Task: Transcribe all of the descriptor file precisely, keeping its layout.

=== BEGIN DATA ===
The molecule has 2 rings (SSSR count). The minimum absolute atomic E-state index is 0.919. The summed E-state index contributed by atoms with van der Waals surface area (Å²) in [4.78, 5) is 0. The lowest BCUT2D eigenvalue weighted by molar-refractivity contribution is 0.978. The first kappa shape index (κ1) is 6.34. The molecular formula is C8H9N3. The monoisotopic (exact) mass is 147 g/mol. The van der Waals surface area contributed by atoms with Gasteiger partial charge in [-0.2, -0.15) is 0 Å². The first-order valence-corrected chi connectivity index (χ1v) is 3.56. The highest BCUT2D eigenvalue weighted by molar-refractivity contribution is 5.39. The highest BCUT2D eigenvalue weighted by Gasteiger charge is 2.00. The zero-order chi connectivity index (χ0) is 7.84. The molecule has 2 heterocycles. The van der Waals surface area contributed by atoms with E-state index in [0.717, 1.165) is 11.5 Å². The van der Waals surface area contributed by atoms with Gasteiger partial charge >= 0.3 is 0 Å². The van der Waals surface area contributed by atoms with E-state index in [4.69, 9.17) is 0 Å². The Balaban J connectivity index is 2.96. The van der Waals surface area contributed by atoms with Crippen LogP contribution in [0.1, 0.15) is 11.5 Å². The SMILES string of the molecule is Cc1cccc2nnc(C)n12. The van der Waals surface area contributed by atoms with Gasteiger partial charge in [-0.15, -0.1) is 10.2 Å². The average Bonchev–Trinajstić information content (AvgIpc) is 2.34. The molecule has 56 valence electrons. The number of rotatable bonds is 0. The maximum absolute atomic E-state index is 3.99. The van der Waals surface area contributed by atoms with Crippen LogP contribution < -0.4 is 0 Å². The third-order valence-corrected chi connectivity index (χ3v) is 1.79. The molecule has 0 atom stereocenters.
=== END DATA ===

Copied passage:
The molecule has 2 rings (SSSR count). The minimum absolute atomic E-state index is 0.919. The summed E-state index contributed by atoms with van der Waals surface area (Å²) in [4.78, 5) is 0. The lowest BCUT2D eigenvalue weighted by molar-refractivity contribution is 0.978. The first kappa shape index (κ1) is 6.34. The molecular formula is C8H9N3. The monoisotopic (exact) mass is 147 g/mol. The van der Waals surface area contributed by atoms with Gasteiger partial charge in [-0.2, -0.15) is 0 Å². The first-order valence-corrected chi connectivity index (χ1v) is 3.56. The highest BCUT2D eigenvalue weighted by molar-refractivity contribution is 5.39. The highest BCUT2D eigenvalue weighted by Gasteiger charge is 2.00. The zero-order chi connectivity index (χ0) is 7.84. The molecule has 2 heterocycles. The van der Waals surface area contributed by atoms with E-state index in [0.717, 1.165) is 11.5 Å². The van der Waals surface area contributed by atoms with Gasteiger partial charge >= 0.3 is 0 Å². The van der Waals surface area contributed by atoms with E-state index in [4.69, 9.17) is 0 Å². The Balaban J connectivity index is 2.96. The van der Waals surface area contributed by atoms with Crippen LogP contribution in [0.1, 0.15) is 11.5 Å². The SMILES string of the molecule is Cc1cccc2nnc(C)n12. The van der Waals surface area contributed by atoms with Gasteiger partial charge in [-0.15, -0.1) is 10.2 Å². The average Bonchev–Trinajstić information content (AvgIpc) is 2.34. The molecule has 56 valence electrons. The number of rotatable bonds is 0. The maximum absolute atomic E-state index is 3.99. The van der Waals surface area contributed by atoms with Crippen LogP contribution < -0.4 is 0 Å². The third-order valence-corrected chi connectivity index (χ3v) is 1.79. The molecule has 0 atom stereocenters.